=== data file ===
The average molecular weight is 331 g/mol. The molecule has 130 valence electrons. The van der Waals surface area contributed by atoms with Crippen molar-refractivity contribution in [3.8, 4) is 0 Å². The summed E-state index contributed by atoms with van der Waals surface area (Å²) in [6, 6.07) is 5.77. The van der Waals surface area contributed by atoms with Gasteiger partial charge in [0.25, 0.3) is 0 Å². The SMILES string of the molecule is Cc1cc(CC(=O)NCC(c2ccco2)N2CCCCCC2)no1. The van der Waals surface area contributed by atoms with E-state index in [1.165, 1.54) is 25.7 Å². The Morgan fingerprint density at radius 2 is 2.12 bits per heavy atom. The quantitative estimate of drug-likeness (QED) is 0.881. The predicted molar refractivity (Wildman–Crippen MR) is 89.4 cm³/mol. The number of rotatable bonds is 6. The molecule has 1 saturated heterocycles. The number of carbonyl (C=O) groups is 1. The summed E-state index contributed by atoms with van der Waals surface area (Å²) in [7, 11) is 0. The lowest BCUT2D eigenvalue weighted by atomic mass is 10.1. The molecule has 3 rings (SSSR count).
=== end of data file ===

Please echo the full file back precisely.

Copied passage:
The average molecular weight is 331 g/mol. The molecule has 130 valence electrons. The van der Waals surface area contributed by atoms with Crippen molar-refractivity contribution in [3.8, 4) is 0 Å². The summed E-state index contributed by atoms with van der Waals surface area (Å²) in [6, 6.07) is 5.77. The van der Waals surface area contributed by atoms with Gasteiger partial charge in [0.25, 0.3) is 0 Å². The SMILES string of the molecule is Cc1cc(CC(=O)NCC(c2ccco2)N2CCCCCC2)no1. The van der Waals surface area contributed by atoms with E-state index in [1.165, 1.54) is 25.7 Å². The Morgan fingerprint density at radius 2 is 2.12 bits per heavy atom. The quantitative estimate of drug-likeness (QED) is 0.881. The predicted molar refractivity (Wildman–Crippen MR) is 89.4 cm³/mol. The number of rotatable bonds is 6. The molecule has 1 saturated heterocycles. The number of carbonyl (C=O) groups is 1. The summed E-state index contributed by atoms with van der Waals surface area (Å²) in [7, 11) is 0. The lowest BCUT2D eigenvalue weighted by atomic mass is 10.1. The molecule has 3 rings (SSSR count).